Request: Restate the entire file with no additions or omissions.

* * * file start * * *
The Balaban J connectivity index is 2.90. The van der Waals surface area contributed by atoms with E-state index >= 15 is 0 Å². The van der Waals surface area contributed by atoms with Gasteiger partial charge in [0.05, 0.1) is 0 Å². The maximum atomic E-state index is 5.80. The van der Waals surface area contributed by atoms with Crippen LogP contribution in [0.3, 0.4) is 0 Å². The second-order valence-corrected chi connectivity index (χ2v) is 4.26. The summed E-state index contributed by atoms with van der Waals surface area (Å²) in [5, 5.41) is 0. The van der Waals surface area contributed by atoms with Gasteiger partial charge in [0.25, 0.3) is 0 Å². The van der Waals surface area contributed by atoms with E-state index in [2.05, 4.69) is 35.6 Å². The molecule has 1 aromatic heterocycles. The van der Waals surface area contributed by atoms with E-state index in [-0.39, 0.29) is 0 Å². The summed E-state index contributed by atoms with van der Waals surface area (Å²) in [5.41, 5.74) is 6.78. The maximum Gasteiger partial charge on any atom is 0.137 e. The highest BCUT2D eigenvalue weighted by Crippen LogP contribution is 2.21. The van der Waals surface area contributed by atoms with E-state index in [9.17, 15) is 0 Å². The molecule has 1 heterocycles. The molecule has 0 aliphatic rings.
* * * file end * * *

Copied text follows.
The Balaban J connectivity index is 2.90. The van der Waals surface area contributed by atoms with E-state index >= 15 is 0 Å². The van der Waals surface area contributed by atoms with Gasteiger partial charge in [0.05, 0.1) is 0 Å². The maximum atomic E-state index is 5.80. The van der Waals surface area contributed by atoms with Crippen LogP contribution in [0.3, 0.4) is 0 Å². The second-order valence-corrected chi connectivity index (χ2v) is 4.26. The summed E-state index contributed by atoms with van der Waals surface area (Å²) in [5, 5.41) is 0. The van der Waals surface area contributed by atoms with Gasteiger partial charge in [0.25, 0.3) is 0 Å². The van der Waals surface area contributed by atoms with E-state index in [2.05, 4.69) is 35.6 Å². The molecule has 1 aromatic heterocycles. The van der Waals surface area contributed by atoms with E-state index in [-0.39, 0.29) is 0 Å². The summed E-state index contributed by atoms with van der Waals surface area (Å²) in [5.41, 5.74) is 6.78. The maximum Gasteiger partial charge on any atom is 0.137 e. The highest BCUT2D eigenvalue weighted by Crippen LogP contribution is 2.21. The van der Waals surface area contributed by atoms with E-state index in [9.17, 15) is 0 Å². The molecule has 1 heterocycles. The molecule has 0 aliphatic rings.